Cotton candy, in all of its colorful, puffy glory, is one of those timeless treats capable of evoking childhood with one disintegrating bite.
In fluffy pink bushels, it pervades fairgrounds and festivals. Held high above cheering crowds, it bobbles its way between rows at sporting events. In the presence of snarling circus lions, its airy, delicate fibers are stuffed, soothingly, into the mouths of terrified toddlers. Even in New York’s Four Seasons Restaurant, where dishes soar above $80, the confection is served to patrons post-meal, at no charge. “This restaurant is a cathedral of food,” says the eatery’s maître d. "People come here and they’re not too comfortable. Giving them cotton candy gives them their childhood back.”
Cotton candy is also particularly odd: it’s made up mostly of air and sugar, and contains only trace amounts of flavoring and food coloring. The standard serving, which is larger than the typical child’s head, weighs less than one ounce. Odder yet, the modern invention of cotton candy and its machines stems from a lineage of dentists.
Cotton candy’s earliest origins date back to 15th century Italy. Here, in specialty bakeries off cobblestoned streets, sugar syrup would be boiled in a pan and “flicked out” with forks to create decorative, wispy strands. Due to the laborious process and the high price of its only ingredient, this “spun sugar” was only produced in small quantities, exclusively for the uber-wealthy.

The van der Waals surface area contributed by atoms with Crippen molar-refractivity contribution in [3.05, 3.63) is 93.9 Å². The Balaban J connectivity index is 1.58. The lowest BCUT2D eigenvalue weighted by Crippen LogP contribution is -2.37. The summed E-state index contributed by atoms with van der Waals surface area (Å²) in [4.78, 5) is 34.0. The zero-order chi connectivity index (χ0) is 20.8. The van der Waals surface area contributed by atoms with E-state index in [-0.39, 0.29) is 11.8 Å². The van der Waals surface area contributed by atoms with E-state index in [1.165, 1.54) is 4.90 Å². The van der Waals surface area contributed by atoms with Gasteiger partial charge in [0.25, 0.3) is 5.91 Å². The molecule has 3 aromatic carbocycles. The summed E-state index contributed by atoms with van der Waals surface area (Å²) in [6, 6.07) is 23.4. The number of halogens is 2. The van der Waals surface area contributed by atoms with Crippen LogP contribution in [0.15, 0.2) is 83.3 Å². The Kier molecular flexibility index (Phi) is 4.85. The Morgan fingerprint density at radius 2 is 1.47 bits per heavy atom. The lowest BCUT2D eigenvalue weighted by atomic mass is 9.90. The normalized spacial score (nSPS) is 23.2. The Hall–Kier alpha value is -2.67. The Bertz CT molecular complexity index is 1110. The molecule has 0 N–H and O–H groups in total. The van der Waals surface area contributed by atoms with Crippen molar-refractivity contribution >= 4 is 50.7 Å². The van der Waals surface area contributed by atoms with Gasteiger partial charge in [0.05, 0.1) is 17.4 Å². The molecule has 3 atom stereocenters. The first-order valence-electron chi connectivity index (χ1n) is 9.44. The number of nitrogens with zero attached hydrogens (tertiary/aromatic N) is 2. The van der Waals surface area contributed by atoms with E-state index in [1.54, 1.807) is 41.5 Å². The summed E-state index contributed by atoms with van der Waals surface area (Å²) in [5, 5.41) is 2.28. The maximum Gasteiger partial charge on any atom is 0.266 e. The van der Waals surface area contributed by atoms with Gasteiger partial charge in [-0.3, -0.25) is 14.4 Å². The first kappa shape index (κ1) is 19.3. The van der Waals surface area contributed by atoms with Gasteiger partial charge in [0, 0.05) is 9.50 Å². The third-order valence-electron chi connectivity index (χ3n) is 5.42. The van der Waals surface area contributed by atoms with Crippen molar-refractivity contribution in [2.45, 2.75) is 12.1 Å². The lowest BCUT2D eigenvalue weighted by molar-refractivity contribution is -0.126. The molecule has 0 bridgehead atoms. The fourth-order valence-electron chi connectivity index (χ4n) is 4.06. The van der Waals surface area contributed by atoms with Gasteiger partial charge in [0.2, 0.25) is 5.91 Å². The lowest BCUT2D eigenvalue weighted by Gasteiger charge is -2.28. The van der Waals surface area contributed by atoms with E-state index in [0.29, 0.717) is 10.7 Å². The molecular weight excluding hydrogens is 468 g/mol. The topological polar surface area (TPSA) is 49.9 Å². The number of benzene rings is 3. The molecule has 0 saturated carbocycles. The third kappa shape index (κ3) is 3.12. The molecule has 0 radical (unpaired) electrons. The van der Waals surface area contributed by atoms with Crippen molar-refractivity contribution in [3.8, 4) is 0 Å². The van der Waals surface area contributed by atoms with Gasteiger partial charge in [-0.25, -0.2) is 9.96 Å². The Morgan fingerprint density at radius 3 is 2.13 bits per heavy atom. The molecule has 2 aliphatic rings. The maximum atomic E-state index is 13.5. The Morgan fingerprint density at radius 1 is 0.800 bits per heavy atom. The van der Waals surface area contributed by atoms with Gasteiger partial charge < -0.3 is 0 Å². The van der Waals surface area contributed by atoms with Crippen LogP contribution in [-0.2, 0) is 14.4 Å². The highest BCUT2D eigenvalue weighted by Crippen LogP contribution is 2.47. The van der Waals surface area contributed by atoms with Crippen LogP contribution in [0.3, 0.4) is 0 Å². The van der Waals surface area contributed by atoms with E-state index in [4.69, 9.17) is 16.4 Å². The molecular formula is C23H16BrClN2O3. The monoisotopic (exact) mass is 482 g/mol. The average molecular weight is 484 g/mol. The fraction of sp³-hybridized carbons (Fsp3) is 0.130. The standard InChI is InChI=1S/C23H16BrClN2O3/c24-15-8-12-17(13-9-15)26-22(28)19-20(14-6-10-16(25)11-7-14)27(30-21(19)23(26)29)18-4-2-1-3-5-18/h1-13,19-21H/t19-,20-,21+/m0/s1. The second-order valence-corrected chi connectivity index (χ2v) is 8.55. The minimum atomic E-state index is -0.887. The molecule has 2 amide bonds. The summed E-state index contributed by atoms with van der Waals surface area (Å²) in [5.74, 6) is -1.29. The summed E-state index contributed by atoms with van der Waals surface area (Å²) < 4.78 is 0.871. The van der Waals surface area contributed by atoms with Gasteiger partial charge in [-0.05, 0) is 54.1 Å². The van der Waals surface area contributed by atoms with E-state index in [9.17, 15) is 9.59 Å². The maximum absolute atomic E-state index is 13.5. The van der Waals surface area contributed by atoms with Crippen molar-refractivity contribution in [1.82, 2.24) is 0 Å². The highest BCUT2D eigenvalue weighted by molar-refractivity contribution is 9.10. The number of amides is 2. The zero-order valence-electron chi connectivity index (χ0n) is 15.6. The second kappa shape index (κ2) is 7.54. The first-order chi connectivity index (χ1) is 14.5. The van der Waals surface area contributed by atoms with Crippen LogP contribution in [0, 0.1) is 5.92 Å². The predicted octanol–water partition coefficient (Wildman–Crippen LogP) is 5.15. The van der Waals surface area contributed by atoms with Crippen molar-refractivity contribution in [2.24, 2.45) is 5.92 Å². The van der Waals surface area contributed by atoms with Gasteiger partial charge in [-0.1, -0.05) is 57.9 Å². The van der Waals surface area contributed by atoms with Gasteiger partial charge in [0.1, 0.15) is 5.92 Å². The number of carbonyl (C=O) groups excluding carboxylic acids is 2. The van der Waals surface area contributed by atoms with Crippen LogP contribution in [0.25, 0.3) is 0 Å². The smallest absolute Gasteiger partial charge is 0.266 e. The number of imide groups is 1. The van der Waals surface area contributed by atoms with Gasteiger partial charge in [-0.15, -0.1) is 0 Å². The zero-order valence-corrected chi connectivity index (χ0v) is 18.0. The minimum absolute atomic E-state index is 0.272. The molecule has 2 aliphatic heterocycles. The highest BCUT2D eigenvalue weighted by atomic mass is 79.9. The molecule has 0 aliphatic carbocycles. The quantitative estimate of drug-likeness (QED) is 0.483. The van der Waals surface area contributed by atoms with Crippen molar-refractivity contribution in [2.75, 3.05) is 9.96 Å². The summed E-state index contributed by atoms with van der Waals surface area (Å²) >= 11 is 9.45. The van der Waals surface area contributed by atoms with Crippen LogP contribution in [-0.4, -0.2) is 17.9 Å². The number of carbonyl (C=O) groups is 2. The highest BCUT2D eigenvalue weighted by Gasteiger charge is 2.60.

For 300 years, the confection stayed in fashion -- but only among elite circles. Ornately-spun Easter eggs and “webs of gold and silver” were rare delicacies for high-society Europeans. Italians were particularly skilled at sugar spinning; as one historian describes, Venetians “moulded it into a fantastic tableaux of animals, mythic figures, buildings, birds, and pastoral scenes.” When Henri III of France visited Venice in the late 1500s, he was treated to a fanciful banquet at which 1,286 items -- including the tablecloth -- were spun of sugar. For the average citizen though, the treat remained widely inaccessible.
Centuries later, in 1897, a 37-year-old dentist from Tennessee decided the sugary goods should be enjoyed by everyone.
Born in Nashville in 1860, James Morrison’s passions were strangely conflicting. He excelled in dentistry school (by 1894, he was named President of the Tennessee State Dental Association), but was also a confection enthusiast with a penchant for culinary advancement. By the mid-1890s, he patented several devices -- one which extracted oils from cottonseed and converted them to lard, and another which chemically purified Nashville’s drinking water.
But Morrison’s biggest breakthrough came in 1897, when he paired with John C. Wharton, an old pal and fellow confectioner. Together, the two designed and co-patented what they called the “electric candy machine.” Utilizing centrifugal force, the device rapidly spun and melted sugar through through small holes until it was fluffy and nearly 70% air. They called the new treat “fairy floss,” formed the “Electric Candy Company,” and spent several years perfecting the process before debuting it to the public.
Morrison's original patent (1899)